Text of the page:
“Frank & Berry is definitely one of our new favorites, and surprise, it’s stuffed with hops! We recently lucked into a glut of Mosaic, one of the [hop] varieties that lends a ton of character to another of our hop-forward beers I’ll talk about below, Dogs & Boats. But for this recipe, we wanted to see how the Mosaic would be on its own by making an imperial single-hop IPA or double single-hop IPA or single-hop DIPA. Keeping the grain bill as simple as possible when brewing a single-hop DIPA, in my opinion, is the only way to truly showcase the identifiable and assertive hop character you’re searching for. Many of our DIPAs only have three or four malts involved in the process, including but not limited to two-row, white wheat, and Carapils and Vienna. I do find it to be a bit more difficult when you start tossing in several malt varietals, because the entire dynamic of what you may be looking to highlight can be thrown off.

“Frank & Berry steals its name from the classic Halloween-themed breakfast cereal of a similar name. Since the beer is loaded with fruity red berry notes, it only seemed fitting. Clocking in at 9.1% ABV, it’s a big beer, but you’ll get none of the alcohol on the nose or palate. The focus is on the dry mouthfeel and sweetness from the hops as you’re overwhelmed with red berry character.

“Frank & Berry immediately became one of my three favorite beers before I even tasted it. The aroma is simply described as dank and fruity, and it succeeds as a refreshing brew, even with the high alcohol content. During its one and only release to date at the beginning of October, it sold out in less than two full days of operation. I think once word gets out about the second batch rolling out of our tanks now and being at the anniversary party, people will start going nuts!”


“Hobbit Juice is my favorite beer that we make here at Beer’d, and like Frank & Berry, it’s built as a single-hop DIPA. But this recipe serves to showcase a different variety than Mosaic: Nelson Sauvin, the notoriously difficult to procure hop out of New Zealand. Early in our existence, we got our hands on a bunch of Nelson, so why not try to blow it all in one shot? We did just that with this recipe, and it instantly became not only one of the most unique beers I’ve ever tried or brewed but also a huge crowd favorite.

“Hobbit Juice clocks in at 9.2% ABV. It’s super pale in color, very drying on the tongue, and very light in body, leaving you wanting more after each sip. The Nelson Sauvin hop—with its notes of Sauvignon Blanc wine and stone fruits—is just so unique that I’ve never found a beer to rival this one in character. And as a result of this uniqueness, it consistently sells out before we can even release a new batch. Admittedly, this is always a bit scary for us, because we can’t always secure Nelson hops, but we could have bigger problems. I’m just glad everyone likes to drink it as much as I do.”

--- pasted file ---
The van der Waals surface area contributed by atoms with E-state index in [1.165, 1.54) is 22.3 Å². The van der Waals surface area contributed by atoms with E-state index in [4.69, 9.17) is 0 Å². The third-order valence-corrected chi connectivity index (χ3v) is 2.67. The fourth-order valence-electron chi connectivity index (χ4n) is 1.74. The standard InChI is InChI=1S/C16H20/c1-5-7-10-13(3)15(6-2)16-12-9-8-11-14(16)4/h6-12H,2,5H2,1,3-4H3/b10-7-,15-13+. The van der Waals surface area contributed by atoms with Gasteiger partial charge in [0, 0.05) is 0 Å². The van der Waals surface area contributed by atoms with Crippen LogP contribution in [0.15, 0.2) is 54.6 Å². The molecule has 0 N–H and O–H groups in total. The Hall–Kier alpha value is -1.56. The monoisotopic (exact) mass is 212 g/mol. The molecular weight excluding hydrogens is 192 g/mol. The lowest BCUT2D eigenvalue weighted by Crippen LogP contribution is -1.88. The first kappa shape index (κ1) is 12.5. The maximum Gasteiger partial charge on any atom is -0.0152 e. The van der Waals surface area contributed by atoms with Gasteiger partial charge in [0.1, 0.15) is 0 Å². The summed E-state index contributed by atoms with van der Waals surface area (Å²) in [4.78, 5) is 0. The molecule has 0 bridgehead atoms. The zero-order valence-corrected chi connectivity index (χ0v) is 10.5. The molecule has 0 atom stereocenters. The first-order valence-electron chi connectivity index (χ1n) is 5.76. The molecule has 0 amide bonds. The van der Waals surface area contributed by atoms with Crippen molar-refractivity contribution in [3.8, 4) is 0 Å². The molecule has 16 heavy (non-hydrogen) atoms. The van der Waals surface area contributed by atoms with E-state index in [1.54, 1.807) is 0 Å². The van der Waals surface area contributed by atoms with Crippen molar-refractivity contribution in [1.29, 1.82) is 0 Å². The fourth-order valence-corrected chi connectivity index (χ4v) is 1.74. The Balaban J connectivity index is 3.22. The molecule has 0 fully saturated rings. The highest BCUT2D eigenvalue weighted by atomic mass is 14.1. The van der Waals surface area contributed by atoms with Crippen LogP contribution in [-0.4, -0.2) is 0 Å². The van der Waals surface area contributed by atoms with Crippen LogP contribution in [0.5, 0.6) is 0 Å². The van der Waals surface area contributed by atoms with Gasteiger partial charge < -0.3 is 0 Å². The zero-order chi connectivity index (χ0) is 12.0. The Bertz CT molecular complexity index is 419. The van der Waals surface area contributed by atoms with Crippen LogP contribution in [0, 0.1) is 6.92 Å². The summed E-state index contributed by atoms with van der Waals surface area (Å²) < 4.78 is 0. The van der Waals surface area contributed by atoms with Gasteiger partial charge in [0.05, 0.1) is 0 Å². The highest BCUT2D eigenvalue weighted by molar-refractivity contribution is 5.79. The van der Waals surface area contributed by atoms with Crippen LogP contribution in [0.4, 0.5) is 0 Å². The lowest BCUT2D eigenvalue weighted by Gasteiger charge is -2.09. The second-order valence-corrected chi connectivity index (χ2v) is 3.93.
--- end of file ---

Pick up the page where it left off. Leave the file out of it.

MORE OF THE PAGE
“Dogs & Boats is yet another one of my favorite beers made here at Beer’d. Can you tell that I like to brew and drink big, bold, hoppy beers? This recipe once again came from the fact that we had procured two of our favorite hops, Citra and Mosaic, and wanted to see how we could create something memorably hoppy. And as a result, we named this beer after two of our favorite things aside from beer: dogs and boats. We rolled this one out pretty early into our existence as we kept trying to develop the next hop bomb to keep our customers satisfied.

“Since Dogs & Boats features Citra and Mosaic hops, it’s loaded with citrus, red berry, and tropical fruit notes. A clean malt profile allows the hops to really shine through, but that doesn’t mean it’s incredibly sharp; it also has a super soft body. There are plenty of beers out in the market today that feature this type of fruity-juicy hop profile, but when it comes to the water and soft body, I feel like we created something really unique. The water we use here is very soft for our purpose, making our task of dialing in a profile a bit easier. We like to use a decent amount of both calcium chloride and gypsum to harden our water to the sweet spot and just a little magnesium sulfate to accentuate hop character.

“But enough with the science. The real beauty is that we’re always brewing Dogs & Boats, so it’s regularly available and, subsequently, an instant hook for new hophead customers walking in. And since we brew in small enough batches, we can keep it constantly fresh.”

Thirsty yet? Have a taste and join Aaren and the Beer’d crew at their third-anniversary event this Saturday, November 14!

Article from Edible Nutmeg at